From The Archives: Gilsoft
IN THE EIGHTIES, HOWARD GILBERTS BEGAN A SIDE-LINE BUSINESS IN LEAGUE WITH SON, TIM, SPURRED ON BY THE LATTER'S ENTHUSIASM FOR THE ZX SPECTRUM. NEVER A BIG PLAYER, BUT FONDLY REMEMBERED TODAY, THIS IS THE STORY OF GILSOFT WHAT NOW, BRAVE ADVENTURER?
We go behind the scenes of the Welsh publisher that released The Quill and other essential utilities
There’s no doubt arcade-style games ruled the roost throughout the life of the 8-bit home computers. Yet there was another genre, one that embraced the technical restrictions of the time, one that required simply a vivid imagination and logical mind in order to enjoy: the text adventure. This was the genre where the player could roam free, solve puzzles, attack enemies and rescue fair damsels; or pilot a spaceship, save a planet and still be home in time for tea. But for Gilsoft, the adventure genre wasn’t the start of its story. “I phoned my dad from the Microfair where they announced the ZX Spectrum,” remembers Tim Gilberts, cofounder of the company that took its title from his family name. “And he agreed to
‘put his money where his mouth was’. I was sure I could write some games for it, having taught myself assembler on the ZX81.”
Tim’s main hobby throughout the late Seventies and early Eighties was electronics, building computers such as the ZX81 from kit form. “But I loved programming as much as electronics, and that ZX81 came on the family caravan holiday to France, screwed into a plywood base, and attached to a 12V black and white television.” As soon as the Gilberts family acquired its first ZX Spectrum, Tim set to work. “The first [program] I think was John Conway’s Life, using assembler to make it generate several generations a second. I was also determined to do a colour 3D maze game as I loved 3D Monster Maze.” Both games used technical tricks to increase their speed, before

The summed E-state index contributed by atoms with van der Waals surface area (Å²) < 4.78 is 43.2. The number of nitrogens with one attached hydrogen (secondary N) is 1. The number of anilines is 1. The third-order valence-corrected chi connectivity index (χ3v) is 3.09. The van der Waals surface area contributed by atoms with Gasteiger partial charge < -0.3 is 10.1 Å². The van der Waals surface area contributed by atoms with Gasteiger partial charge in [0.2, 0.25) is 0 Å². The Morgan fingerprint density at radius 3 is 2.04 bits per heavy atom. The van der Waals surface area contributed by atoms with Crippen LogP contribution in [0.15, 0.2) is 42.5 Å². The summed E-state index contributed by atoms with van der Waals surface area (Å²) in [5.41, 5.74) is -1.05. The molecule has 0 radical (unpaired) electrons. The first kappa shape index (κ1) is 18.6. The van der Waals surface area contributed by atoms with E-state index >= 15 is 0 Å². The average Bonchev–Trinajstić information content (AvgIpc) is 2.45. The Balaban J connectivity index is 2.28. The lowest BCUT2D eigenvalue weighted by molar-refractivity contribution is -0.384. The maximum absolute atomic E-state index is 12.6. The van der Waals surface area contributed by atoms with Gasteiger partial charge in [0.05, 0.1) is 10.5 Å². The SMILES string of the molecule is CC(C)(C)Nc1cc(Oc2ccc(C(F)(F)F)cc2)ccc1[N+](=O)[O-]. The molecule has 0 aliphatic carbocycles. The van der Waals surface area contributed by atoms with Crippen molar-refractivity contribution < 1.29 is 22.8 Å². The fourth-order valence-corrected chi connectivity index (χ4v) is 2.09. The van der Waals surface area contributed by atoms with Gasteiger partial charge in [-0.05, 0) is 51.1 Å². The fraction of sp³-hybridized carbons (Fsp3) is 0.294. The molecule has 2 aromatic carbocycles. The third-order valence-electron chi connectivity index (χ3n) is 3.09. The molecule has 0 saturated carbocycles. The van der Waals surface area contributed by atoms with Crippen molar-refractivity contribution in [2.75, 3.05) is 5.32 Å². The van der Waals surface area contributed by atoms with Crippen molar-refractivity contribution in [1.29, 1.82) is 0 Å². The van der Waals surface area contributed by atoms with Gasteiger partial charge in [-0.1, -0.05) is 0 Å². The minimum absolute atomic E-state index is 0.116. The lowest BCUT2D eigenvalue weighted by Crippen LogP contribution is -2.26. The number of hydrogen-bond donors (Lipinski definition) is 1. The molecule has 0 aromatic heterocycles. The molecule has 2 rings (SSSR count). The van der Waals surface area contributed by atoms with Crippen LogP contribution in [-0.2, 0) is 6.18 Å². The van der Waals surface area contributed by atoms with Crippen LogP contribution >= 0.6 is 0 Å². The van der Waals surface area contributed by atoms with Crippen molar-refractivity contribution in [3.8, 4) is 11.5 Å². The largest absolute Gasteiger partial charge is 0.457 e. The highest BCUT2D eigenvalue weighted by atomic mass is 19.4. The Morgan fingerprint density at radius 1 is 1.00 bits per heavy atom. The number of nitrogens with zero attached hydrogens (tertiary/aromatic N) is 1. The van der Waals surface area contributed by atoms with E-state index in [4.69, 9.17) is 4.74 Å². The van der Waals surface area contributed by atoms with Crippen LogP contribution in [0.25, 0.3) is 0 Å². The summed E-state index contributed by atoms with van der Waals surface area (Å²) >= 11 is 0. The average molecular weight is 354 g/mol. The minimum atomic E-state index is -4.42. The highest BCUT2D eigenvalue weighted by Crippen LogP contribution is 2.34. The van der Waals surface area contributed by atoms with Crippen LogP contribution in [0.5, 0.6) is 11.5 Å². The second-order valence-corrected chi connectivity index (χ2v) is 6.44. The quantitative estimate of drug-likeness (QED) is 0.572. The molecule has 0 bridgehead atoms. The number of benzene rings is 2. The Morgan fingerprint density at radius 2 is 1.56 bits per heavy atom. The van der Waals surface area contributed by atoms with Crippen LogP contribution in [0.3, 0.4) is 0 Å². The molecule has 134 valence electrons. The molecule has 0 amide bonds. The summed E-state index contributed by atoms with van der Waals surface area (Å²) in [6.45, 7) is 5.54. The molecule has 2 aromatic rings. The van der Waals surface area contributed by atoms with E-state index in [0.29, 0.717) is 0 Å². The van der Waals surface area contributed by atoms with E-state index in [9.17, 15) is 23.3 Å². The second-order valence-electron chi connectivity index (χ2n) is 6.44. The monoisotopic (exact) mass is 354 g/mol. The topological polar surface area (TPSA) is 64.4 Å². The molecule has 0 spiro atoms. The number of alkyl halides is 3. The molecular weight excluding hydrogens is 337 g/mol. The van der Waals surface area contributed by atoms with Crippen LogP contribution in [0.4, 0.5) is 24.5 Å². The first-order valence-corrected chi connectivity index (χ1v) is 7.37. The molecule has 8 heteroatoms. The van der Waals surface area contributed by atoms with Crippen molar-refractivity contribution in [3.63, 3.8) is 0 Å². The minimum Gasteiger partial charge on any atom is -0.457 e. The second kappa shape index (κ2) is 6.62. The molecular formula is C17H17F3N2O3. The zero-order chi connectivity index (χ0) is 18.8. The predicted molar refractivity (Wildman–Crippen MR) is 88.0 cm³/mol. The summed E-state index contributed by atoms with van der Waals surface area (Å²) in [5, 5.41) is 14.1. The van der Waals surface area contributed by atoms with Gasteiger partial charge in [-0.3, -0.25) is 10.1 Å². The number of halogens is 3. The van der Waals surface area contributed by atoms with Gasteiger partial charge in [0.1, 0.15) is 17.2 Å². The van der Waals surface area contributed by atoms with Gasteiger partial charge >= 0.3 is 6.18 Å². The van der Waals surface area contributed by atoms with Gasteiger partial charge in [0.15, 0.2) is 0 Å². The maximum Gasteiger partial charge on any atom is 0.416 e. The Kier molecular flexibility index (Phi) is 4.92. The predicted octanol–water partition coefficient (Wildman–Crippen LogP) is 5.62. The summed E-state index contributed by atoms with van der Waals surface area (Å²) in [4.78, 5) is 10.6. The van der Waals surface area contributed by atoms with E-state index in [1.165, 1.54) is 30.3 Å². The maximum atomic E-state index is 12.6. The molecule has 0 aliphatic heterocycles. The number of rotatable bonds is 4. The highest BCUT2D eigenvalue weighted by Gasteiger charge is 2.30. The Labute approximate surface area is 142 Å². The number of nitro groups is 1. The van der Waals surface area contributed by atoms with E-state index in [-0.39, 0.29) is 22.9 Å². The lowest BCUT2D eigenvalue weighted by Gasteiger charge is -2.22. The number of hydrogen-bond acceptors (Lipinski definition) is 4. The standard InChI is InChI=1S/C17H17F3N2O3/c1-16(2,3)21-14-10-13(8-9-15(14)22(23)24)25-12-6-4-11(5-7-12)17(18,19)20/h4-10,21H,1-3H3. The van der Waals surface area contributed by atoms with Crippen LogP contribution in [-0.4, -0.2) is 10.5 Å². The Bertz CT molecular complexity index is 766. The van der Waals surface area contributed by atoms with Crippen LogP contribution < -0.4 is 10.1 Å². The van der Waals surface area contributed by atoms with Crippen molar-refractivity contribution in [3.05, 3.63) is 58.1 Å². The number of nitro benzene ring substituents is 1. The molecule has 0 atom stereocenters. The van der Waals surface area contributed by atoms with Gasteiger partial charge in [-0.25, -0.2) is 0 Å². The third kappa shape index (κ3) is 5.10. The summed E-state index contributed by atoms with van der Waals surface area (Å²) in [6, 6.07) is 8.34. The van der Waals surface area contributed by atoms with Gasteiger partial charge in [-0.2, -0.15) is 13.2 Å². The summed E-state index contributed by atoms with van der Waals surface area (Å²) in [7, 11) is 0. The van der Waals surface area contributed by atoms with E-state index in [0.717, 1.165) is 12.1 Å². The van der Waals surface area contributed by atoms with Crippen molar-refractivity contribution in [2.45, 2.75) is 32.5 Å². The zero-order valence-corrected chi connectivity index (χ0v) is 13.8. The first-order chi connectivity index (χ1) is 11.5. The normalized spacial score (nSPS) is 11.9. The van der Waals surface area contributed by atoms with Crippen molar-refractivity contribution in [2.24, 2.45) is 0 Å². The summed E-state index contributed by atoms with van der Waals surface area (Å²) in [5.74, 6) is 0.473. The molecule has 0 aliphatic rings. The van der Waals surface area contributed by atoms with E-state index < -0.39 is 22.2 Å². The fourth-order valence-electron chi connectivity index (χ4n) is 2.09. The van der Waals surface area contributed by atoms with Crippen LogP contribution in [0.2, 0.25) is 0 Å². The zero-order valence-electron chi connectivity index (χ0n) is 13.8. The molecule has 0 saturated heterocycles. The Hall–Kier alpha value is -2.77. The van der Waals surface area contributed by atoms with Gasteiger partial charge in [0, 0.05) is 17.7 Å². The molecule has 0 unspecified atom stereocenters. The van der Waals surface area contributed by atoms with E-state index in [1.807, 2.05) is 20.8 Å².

Tim was inspired to write a clone of a much-loved arcade classic. “I wrote a version of Pac-man, and I don’t think we’d actually sold a copy before Atari wrote us a nice letter,” he recalls. Small adverts in the mail order sales sections of several magazines had been spotted by the arcade giant, yet despite this unwanted attention, these adverts were critical for any software house selling its goods via mail order. “Dad used to joke that he had a chart with stars for all the magazines,” smiles Tim. “And each time we got an advertising call, he added a star. Magazines with the least stars had an advert the next month.”
Tim was just 17 when the first Gilsoft products began to appear. Initially it was just Tim and Howard, the latter helping out in addition to his day job. It wasn’t long before Howard’s wife,
Pam, was involved too, often helping with the assembly and packing of games. “We also had a lot of help from friends on artwork for both early packaging and loading screens,” says
Tim, name-checking Steve Harbron and Andy Griffiths for the former and Huw Jones for the latter. And as Gilsoft grew, Tim’s school life inevitably suffered, or at least from one point of view. “I didn’t think so, but the school did!” he laughs. “As they did not